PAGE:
Abbott government closes religious loophole for children’s vaccinations

Tuesday, May 21, 2019

Social Services minister Scott Morrison has closed a religious exemption to children’s vaccinations. Photo: Andrew MearesThe Abbott government has closed another loophole on children’s vaccinations, ending a religious exemption that allowed Christian Scientists to get childcare benefits and not vaccinate their kids.

Last week, Social Services Minister Scott Morrison announced that parents would no longer be able to conscientiously object to vaccination and still claim childcare and family payments from the government.

But he kept exemptions on religious and medical grounds, noting there was only one religious organisation exempt. Online information prepared by Mr Morrison’s department clearly stated the church was the Church of Christ, Scientist – more generally known as the Christian Scientists.

However, a spokeswoman for the Christian Scientists told Fairfax Media that the church was in fact “very neutral on the subject of vaccination”.

On Sunday, Mr Morrison announced the government would shut down the exemption for the Christian Scientists.  He said the government had had discussions with the Christian Scientists over the past week and “formed the view that this exemption, in place since 1998, is no longer current or necessary”.

“The government will not be receiving nor authorising any further vaccination exemption applications from religious organisations.”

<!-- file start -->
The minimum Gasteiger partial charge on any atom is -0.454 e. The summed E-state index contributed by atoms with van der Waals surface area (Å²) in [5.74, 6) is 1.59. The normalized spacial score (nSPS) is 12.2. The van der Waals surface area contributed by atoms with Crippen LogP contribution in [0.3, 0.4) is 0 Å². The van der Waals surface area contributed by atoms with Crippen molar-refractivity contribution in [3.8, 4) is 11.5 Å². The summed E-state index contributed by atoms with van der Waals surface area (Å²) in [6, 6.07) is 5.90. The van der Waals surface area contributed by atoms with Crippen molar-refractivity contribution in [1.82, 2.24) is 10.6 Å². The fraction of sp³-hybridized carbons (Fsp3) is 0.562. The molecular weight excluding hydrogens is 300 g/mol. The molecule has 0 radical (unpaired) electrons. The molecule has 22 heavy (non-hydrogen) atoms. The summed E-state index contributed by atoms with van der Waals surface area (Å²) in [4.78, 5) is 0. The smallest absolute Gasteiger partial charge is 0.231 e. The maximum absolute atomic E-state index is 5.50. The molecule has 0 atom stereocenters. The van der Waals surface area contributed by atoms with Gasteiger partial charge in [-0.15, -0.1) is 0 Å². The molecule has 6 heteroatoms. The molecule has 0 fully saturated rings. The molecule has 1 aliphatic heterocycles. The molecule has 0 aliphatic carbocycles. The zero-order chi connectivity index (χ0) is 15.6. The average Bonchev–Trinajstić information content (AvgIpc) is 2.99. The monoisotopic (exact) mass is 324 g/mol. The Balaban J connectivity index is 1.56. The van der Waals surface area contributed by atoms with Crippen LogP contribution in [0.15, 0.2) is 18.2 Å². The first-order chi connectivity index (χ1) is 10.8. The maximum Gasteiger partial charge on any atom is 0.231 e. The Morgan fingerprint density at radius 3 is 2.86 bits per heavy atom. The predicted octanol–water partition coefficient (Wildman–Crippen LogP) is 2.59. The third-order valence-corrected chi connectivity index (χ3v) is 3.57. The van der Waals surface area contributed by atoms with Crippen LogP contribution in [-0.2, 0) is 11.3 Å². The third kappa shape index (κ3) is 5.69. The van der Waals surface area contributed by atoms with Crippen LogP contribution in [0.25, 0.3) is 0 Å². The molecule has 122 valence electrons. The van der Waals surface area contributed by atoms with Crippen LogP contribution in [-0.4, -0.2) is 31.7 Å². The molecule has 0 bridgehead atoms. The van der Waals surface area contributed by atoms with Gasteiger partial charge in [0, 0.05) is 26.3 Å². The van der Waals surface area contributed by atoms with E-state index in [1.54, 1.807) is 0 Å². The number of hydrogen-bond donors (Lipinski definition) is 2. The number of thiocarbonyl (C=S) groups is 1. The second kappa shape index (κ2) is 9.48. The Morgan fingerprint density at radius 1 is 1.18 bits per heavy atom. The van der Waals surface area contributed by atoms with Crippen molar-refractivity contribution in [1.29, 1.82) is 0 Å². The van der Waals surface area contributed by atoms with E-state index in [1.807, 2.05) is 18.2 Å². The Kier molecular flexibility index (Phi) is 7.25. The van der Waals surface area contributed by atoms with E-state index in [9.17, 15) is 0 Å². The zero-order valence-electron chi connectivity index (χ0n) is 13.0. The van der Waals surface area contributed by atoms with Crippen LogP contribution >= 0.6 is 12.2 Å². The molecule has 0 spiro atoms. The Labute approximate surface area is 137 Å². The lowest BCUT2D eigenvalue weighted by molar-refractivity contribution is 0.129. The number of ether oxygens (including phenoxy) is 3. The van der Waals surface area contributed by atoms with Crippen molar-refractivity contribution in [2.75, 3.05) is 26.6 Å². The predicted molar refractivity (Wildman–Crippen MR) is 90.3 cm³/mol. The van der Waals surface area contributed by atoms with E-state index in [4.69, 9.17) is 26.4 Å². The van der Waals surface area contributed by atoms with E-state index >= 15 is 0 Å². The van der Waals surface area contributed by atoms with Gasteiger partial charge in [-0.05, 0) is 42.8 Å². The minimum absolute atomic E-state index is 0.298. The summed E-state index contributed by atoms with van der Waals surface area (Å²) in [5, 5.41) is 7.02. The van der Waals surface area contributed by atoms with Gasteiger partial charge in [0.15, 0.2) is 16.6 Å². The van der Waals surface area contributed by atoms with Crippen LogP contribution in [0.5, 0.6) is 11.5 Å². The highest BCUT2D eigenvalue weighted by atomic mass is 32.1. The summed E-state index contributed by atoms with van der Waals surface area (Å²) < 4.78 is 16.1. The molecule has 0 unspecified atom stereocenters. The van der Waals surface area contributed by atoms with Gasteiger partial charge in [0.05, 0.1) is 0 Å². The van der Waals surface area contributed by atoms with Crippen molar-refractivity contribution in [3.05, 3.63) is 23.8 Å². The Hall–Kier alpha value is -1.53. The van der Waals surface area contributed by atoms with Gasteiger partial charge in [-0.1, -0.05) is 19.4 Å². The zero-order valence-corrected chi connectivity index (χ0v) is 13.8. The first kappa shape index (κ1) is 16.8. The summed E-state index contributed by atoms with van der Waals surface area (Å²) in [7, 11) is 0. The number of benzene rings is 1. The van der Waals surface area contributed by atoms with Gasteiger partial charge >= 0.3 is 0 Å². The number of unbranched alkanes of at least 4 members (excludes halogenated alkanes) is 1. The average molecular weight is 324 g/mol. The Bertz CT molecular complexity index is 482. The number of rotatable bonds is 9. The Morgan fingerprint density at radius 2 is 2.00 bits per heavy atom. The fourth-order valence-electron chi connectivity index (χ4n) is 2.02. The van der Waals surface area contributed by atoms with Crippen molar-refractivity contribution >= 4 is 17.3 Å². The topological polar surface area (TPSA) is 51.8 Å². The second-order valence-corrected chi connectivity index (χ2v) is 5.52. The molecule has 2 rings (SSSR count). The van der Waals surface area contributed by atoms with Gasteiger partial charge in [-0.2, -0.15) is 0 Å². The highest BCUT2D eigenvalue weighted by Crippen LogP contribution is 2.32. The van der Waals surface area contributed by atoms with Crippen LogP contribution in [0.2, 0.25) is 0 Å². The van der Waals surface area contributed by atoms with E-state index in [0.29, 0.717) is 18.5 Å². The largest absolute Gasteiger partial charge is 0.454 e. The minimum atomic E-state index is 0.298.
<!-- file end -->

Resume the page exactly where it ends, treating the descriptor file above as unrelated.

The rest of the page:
The medical exemption will remain.

The announcement comes as Health Minister Sussan Ley announced $26 million to encourage GPs to help parents keep their children’s vaccinations up to date.

This will include an additional $6 incentive payment to doctors and immunisation providers who identify children who are overdue for vaccinations and then catch them up, as well as developing a school vaccination register that will record adolescent vaccines and look at recording adult ones as well.

The funding will also be used for a communications campaign.

Ms Ley said that some parents were hearing “crackpot ideas about what happens if you vaccinate your children”.

“We do want to make parents who are concerned aware of the real reasons and the real safety involved in vaccination.”

Labor quickly backed Ms Ley’s plan.

“In many cases missed vaccinations are due to oversight rather than a specific objection,” Labor leader Bill Shorten said in a statement.

The Australian College of General Practitioners welcomed the $6 incentive payment for GPs.

The group’s president Dr Frank R Jones said the payment would help GPs “carry out the extra administrative work required to identify children behind in their immunisations and catch them up.”

Dr Jones said a broader government campaign should target communities that faced barriers to ensuring their children were vaccinated.

“These communities include new arrivals to Australia who may not be familiar with vaccination programs, Aboriginal and Torres Strait Islander families and people who live in rural and remote areas with limited access to medical services,” he said.

“A strong immunisation program is vital to reducing what can be serious and life-threatening diseases in the community and it is imperative that vaccination is readily available to all Australian children.”

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